• House Bill 95, titled “Revise Oil and Gas Law about brine and well conversions.”  The bill would ban the use of brine in secondary oil and gas recovery operations.  It would also ban putting brine, crude oil, natural gas, and other fluids associated with oil and gas exploration in ground or surface waters, on the ground, or in the land.  This restriction would apply even if the fluid received treatment in a public water system or other treatment process.  Further, brine disposal permits would not be allowed to utilize underground injection or disposal on the land or in surface or ground water.  Click HERE for more information about the bill.
  • House Bill 100, titled “Revise requirements governing abandoned mineral rights.”  Ohio has a statute that governs when a surface owner can take the mineral rights held or claimed by another by operation of law, essentially because of the passage of time.  The bill would require a surface owner to attempt to give notice to a holder of mineral rights by personal service, certified mail, or if those are unsuccessful then by publication.  Currently, if a holder of mineral rights believes that his or her interest remains valid, he or she may file an affidavit that complies with Ohio Revised Code (ORC) § 5301.56(H)(1) in the county property records.  If the holder of mineral rights fails to file an affidavit, the surface owner may then file an affidavit under ORC § 5301.56(H)(2) that effectively vests the mineral rights in the surface owner.  The new law would allow the surface owner to challenge a holder of mineral rights’ ORC § 5301.56(H)(1) affidavit.  This process would require the surface owner to obtain a court determination that the affidavit is invalid.  Then the surface owner would be able to file the new ORC § 5301.56(H)(3) affidavit to obtain the mineral rights.  Click HERE for more information about the bill.

There are also some bills that could have some indirect implications in the agricultural and natural resources sectors.  These indirect effects make this next set of bills noteworthy, or at least interesting.

  • Senate Bill 1, titled “Reduce number of regulatory restrictions.”  The bill would require each state agency to count its total number of regulatory restrictions, and then reduce the number of restrictions based on that baseline by 30% by 2022.  Once an agency meets its reduction target, it would not be able to increase the number of regulatory restrictions without making additional cuts elsewhere.  The bill would target agency rules that require or prohibit specific acts.  Click HERE for more information about the bill, and HERE for the current official bill analysis.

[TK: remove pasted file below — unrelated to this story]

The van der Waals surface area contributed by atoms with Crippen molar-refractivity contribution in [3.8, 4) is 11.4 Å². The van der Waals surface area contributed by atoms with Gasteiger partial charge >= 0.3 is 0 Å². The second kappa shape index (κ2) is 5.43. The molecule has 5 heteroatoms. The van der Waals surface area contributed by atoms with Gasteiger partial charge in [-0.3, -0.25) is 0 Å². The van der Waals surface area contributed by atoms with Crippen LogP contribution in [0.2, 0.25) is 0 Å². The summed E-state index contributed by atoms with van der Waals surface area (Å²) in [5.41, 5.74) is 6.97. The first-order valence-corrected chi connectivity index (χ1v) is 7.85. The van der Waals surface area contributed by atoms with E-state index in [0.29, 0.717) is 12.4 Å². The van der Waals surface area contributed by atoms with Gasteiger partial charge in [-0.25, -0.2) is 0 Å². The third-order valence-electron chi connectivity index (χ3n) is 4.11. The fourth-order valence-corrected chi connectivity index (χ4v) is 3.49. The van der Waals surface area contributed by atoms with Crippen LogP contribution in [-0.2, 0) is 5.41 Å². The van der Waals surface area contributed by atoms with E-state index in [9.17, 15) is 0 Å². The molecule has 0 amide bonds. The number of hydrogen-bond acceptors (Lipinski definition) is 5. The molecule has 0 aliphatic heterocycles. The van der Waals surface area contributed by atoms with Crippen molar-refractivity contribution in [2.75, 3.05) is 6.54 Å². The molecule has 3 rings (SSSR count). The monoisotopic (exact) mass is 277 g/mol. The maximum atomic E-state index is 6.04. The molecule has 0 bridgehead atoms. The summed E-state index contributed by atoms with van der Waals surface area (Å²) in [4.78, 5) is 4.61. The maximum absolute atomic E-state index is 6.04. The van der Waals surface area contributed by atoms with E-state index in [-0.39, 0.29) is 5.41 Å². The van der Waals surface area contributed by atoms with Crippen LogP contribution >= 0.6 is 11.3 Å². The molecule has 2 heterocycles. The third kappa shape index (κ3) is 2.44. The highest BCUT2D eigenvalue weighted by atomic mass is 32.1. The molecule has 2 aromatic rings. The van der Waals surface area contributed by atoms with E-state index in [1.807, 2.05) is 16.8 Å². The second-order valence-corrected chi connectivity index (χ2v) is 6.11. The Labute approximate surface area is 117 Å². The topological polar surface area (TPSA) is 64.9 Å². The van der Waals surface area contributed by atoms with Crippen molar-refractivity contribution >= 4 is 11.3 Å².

• Senate Bill 21, titled “Allow corporation to become benefit corporation.”  Much like the LLC merged the principles of a corporation and a partnership, the benefit corporation merges the principles of a corporation and a non-profit.  A benefit corporation must follow the formalities of a corporation, but the articles of incorporation can designate a social purpose for the business to pursue, such as promoting the environment through sustainable practices.  One of the unique traits of benefit corporations is that benefit corporations cannot be held liable for damages for failing to seek, achieve, or comply with their beneficial purpose, or even obtain a profit; however, certain individuals may seek a court ordered injunction to force the company to pursue those interests.  In a sense, the benefit corporation reduces the traditional fiduciary duties expected in general corporations.  The bill purports to maintain the traditional fiduciary duties, but by allowing a social purpose other than profit to guide decisions, the traditional fiduciary duties are in effect modified.  Click HERE for more information about the bill, and HERE for the current official bill analysis.
  • House Bill 33, titled “Establish animal abuse reporting requirements.”  Under the bill, veterinarians and social service professionals would have to report their knowledge of abuse, cruelty, or abandonment toward a companion animal.  Social service professionals would include licensed counselors, social workers, and marriage or family therapists acting in their professional capacity.  Companion animals include non-wild animals kept in a residential dwelling, along with any cats and dogs kept anywhere.  These individuals would be required to report the neglect to law enforcement, agents of the county humane society, dog wardens, or other animal control officers.  Further, dog wardens, deputy dog wardens, and animal control officers would become mandatory reporters of child abuse.  Lastly, the bill explains the information that must be reported, the timing, and the penalties for failure to comply.  Click HERE for more information about the bill, and HERE for the current official bill analysis.